India to embark on Rs 10,000-cr project to replace Mi-17 copters
India is set to embark on a Rs 10,000 crore project to design and develop an indigenous medium lift helicopter that will replace all imports in that class for the armed forces. Given the scale of investments needed – this would be the largest helicopter design attempted by India – cabinet approvals will be needed for the project, with sources saying that work has commenced on the process.
The Indian Multi Role Helicopter (IMRH) plan will involved a tough development program, that will include multiple destruction tests to prove the sturdiness of the design before it can be certified for military use.
Sources said that the requirement of the armed forces in the coming years for a helicopter of this type is being pegged at over 550 units, with potential exports also being looked at by Hindustan Aeronautics Limited (HAL). The state owned company has several running helicopter programs – from the Advanced Light Helicopter that is in active service to the Light Combat Helicopter that is being produced and the underdevelopment Light Utility Helicopter.
The IMRH – first released as a concept at the Aero India show in 2017 – will essentially be designed to replace the large fleet of Mi-8/17 Russian origin helicopters that are currently the backbone of India’s transport chopper fleet.
While the concept was unveiled, work to design the chopper and build prototypes for testing has not commenced as financial approvals are needed for the next stage. Sources said that the ?10,000 crore plan is being placed for approvals and once funds are allocated, the first helicopter could make it to the skies for testing within two years.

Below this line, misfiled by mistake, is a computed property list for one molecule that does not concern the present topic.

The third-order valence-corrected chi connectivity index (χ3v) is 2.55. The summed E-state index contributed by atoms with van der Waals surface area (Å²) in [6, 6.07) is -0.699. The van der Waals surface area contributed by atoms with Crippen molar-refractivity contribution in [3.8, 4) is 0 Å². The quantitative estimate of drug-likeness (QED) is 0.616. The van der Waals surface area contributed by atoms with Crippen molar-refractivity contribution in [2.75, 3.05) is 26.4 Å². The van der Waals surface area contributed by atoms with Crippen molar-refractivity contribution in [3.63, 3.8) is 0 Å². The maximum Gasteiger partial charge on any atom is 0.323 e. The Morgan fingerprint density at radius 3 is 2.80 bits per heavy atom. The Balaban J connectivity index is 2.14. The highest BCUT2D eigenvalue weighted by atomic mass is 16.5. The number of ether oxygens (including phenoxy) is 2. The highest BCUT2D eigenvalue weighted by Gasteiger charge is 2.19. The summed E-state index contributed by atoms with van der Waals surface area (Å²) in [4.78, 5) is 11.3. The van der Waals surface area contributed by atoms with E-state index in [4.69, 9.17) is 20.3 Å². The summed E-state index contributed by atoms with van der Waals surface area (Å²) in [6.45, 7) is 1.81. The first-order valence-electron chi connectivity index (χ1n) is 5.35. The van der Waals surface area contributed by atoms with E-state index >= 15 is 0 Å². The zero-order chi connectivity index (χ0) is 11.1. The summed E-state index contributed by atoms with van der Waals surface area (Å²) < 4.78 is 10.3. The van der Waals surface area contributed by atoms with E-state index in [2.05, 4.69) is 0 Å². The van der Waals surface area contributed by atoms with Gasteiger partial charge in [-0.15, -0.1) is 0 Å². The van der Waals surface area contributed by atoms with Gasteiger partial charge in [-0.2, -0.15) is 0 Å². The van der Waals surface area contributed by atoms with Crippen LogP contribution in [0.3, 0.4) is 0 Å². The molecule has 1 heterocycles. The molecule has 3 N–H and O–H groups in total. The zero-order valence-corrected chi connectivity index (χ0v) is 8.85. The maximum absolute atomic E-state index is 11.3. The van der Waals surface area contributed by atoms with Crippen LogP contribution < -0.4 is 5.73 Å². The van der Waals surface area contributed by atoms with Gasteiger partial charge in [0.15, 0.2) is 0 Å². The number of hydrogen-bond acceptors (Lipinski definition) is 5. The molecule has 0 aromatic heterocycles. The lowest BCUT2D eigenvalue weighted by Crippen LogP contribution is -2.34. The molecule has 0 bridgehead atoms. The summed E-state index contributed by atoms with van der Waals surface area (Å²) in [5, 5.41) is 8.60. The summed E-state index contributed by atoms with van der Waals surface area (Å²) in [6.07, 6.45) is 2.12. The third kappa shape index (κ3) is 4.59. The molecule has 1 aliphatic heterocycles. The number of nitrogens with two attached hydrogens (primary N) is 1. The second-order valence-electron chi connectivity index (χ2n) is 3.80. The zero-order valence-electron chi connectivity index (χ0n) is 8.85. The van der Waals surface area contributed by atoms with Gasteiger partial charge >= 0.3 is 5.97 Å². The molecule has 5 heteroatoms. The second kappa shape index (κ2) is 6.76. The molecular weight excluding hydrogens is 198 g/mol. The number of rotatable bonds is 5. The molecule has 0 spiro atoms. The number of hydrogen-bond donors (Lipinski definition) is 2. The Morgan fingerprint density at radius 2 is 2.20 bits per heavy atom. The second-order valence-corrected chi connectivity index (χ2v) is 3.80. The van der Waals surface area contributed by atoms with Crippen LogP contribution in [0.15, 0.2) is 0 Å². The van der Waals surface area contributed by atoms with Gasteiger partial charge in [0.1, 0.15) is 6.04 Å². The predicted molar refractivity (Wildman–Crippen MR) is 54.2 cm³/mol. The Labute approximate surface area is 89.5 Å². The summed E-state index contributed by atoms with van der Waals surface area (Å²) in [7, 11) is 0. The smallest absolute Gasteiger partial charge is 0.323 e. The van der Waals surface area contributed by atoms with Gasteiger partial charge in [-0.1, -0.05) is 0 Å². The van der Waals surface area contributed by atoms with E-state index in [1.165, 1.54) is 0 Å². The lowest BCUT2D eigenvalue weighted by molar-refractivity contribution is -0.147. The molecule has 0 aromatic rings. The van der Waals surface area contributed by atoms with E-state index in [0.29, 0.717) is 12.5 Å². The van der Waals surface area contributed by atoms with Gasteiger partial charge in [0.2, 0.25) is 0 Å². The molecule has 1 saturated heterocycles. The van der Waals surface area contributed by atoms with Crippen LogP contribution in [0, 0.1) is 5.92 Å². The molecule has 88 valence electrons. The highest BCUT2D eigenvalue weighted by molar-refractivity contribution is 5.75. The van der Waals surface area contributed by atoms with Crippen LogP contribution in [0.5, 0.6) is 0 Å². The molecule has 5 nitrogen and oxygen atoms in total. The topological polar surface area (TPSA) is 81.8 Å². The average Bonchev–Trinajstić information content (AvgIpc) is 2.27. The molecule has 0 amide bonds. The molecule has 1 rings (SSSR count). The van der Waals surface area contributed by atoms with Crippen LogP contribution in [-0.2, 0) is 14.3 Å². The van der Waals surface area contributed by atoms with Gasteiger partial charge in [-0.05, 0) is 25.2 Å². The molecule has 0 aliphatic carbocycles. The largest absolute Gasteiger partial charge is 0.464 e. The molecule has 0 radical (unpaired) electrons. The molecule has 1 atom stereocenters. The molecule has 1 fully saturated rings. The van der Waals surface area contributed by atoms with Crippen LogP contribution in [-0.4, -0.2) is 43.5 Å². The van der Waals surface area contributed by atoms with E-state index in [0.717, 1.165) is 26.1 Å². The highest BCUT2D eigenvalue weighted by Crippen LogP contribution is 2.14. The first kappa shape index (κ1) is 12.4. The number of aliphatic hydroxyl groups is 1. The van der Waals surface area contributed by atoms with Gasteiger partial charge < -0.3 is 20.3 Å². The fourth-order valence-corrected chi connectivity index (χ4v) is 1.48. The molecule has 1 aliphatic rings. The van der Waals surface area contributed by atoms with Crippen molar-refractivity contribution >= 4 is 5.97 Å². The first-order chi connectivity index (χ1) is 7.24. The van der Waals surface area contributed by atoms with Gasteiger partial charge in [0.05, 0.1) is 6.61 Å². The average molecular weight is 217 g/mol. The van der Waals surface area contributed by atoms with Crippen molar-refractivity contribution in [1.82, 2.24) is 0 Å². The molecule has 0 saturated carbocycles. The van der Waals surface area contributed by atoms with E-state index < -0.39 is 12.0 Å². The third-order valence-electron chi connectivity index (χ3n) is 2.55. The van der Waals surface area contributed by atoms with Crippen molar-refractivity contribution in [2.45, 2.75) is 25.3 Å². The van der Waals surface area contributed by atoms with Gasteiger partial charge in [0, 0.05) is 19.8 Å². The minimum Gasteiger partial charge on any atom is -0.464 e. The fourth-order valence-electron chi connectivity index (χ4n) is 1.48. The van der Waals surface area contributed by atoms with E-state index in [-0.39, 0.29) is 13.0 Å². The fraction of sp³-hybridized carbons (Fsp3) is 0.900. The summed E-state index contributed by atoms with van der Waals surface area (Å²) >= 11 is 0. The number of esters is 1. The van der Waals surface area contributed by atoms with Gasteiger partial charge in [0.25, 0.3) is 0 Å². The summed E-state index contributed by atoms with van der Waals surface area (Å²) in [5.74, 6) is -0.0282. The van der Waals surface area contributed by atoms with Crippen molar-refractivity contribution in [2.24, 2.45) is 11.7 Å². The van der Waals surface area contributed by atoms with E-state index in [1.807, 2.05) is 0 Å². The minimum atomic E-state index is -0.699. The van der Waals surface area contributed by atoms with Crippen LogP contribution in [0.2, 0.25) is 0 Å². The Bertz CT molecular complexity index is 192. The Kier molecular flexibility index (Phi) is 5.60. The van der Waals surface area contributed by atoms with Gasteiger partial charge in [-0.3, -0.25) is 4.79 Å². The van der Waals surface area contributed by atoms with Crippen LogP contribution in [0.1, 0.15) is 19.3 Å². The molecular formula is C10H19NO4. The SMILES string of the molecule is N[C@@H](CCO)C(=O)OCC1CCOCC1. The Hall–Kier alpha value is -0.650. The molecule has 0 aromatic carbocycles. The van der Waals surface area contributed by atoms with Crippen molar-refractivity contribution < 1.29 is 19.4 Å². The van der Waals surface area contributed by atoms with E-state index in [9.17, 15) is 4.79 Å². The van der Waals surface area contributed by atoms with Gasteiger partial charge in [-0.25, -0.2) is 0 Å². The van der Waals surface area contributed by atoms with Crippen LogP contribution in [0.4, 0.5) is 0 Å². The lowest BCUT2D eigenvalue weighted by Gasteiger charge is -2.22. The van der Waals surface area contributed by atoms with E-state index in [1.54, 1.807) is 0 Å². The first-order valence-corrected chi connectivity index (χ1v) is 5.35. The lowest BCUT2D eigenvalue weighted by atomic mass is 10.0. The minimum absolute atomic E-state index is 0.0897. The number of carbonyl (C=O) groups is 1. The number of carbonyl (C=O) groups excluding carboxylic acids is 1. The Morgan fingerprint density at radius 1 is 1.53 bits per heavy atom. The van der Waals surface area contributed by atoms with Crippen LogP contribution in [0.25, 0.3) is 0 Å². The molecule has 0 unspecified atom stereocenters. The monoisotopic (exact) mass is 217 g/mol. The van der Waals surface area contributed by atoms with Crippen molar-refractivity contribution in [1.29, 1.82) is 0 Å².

“We now have proven technology when it comes to helicopter design. This would be a larger chopper but the design concepts and experience is in place to take it forward,” officials aware of the project told ET.
The first full scale mock up of the IMRH that was unveiled by then defence minister Manohar Parrikar showed a 12 ton class chopper with a seating capacity of 24 with roles varying from tactical troop transport, off shore operations, VVIP transport and a special capability to operate at high altitude. The twin-engine chopper is to have a dedicated Naval variant as well.
HAL has made it clear that the chopper is being designed to replace the Mi-17 class of helicopters not only in India but for the global market as well, saying that the Russian choppers are operational in over 40 air forces around the world that will need replacements soon.